An international exhibition Aero India-2021 opens in the Indian city of Bangalore, where 14 countries will present samples of their weapons to picky customers from New Delhi. Among them will be Russia, which will have more than 200 types of weapons out of 601 declared for participation. Undoubtedly, special attention will be drawn to the export version of our fifth generation fighter Su-57E.
India's heightened interest in the most modern foreign weapons is due to its dangerous proximity to Pakistan and China, which supports it. New Delhi is happy to acquire weapons, while adhering to the principles of diversification of suppliers, so as not to depend on one one, as well as the gradual localization of their production at home. A striking example is the joint project of licensed production of the Russian T-90S tank. Our country is a long-standing partner for India, which highly values Russian weapons for their high quality at a relatively low price. We brought to Bangalore the S-400 Triumph and Viking air defense systems, the K-16 armored personnel carrier and the K-17 BMP, the Ka-52 and Ka-31 helicopters, the promising multi-purpose light helicopter Ka-226T, as well as the Mi-28NE , Mi-171Sh and Mi-17V-5. The aircraft will include domestic MiG-35D and Su-35 fighters, an export version of the Il-76MD-90A (E) military transport aircraft and the Il-78MK-90A tanker aircraft. Also, the Indians will look with great interest at the Russian fifth-generation fighter Su-57E.
Rostec quite reasonably counts on deepening cooperation with New Delhi in the field of military aviation. With a dangerous neighbor like Pakistan at hand and a long-standing territorial problem with the state of Kashmir, India desperately needs the ability to dominate the airspace. The Indians began to buy Soviet MiG-21s back in 1962, and in 1967 they started their own production. In general, this determined the general vector of development of the military aircraft industry there. Almost 80% of the Indian Air Force fleet is represented by aircraft of Soviet and Russian production. There are also 50 French multirole Mirage 2000 (H / TH) and one hundred Franco-British Jaguar fighter-bombers. Among the modern ones, it is worth mentioning the Rafale fighters, a contract for the purchase of which in the amount of 7,87 billion euros was signed by New Delhi with Paris several years ago. Such is the diversification of suppliers.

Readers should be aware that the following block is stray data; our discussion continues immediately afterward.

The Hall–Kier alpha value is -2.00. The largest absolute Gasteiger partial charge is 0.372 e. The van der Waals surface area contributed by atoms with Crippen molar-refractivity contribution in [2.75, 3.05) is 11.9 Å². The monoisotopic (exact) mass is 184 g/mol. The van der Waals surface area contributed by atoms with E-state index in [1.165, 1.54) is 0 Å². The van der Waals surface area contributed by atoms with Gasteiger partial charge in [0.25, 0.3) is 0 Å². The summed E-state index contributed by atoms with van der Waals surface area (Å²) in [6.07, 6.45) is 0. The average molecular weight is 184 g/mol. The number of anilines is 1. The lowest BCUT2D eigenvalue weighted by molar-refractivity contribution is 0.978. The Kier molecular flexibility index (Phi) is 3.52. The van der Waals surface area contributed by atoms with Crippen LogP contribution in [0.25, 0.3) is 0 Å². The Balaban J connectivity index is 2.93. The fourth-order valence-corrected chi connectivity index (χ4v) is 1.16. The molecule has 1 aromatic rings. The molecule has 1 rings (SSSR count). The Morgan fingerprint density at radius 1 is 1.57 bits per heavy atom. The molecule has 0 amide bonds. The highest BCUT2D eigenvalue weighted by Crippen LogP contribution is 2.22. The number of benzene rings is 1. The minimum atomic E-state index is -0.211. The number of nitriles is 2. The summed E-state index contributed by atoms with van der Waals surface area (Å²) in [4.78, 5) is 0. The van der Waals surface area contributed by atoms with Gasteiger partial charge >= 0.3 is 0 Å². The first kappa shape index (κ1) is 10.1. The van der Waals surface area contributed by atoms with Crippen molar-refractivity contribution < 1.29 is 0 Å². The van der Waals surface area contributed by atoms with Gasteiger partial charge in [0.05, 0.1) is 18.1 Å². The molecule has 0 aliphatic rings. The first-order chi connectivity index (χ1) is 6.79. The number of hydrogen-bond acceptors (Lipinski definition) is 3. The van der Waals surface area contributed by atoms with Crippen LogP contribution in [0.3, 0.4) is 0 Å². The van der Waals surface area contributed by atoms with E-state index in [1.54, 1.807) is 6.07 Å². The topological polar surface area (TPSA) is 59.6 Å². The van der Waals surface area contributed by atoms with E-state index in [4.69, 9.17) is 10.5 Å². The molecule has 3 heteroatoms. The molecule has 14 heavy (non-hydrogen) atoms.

True, it is necessary to mention that the French Rafale costs the Indians $ 218 million each, and the Russian Su-30MKI of the 4+ generation of local assembly - $ 83 million. The latter is a product of joint cooperation, when India received a multifunctional fighter jet to meet its requirements and assembles aircraft on its territory. Why did New Delhi suddenly start turning up its nose from Russian planes? Ill-wishers will say that because of their insufficient quality, but it seems that from the Indian side this is rather a marketing move aimed at knocking out the best conditions for themselves. Thus, specialized military publications in India note that the purchase of 110 MiG-35 and 114 Su-35 fighters from Russia may be associated with a condition for the transfer of technologies and localization of production by the customer himself. Also available in the Indian Air Force, 222 Su-30MKI fighters can be upgraded to the Super Sukhoi variant.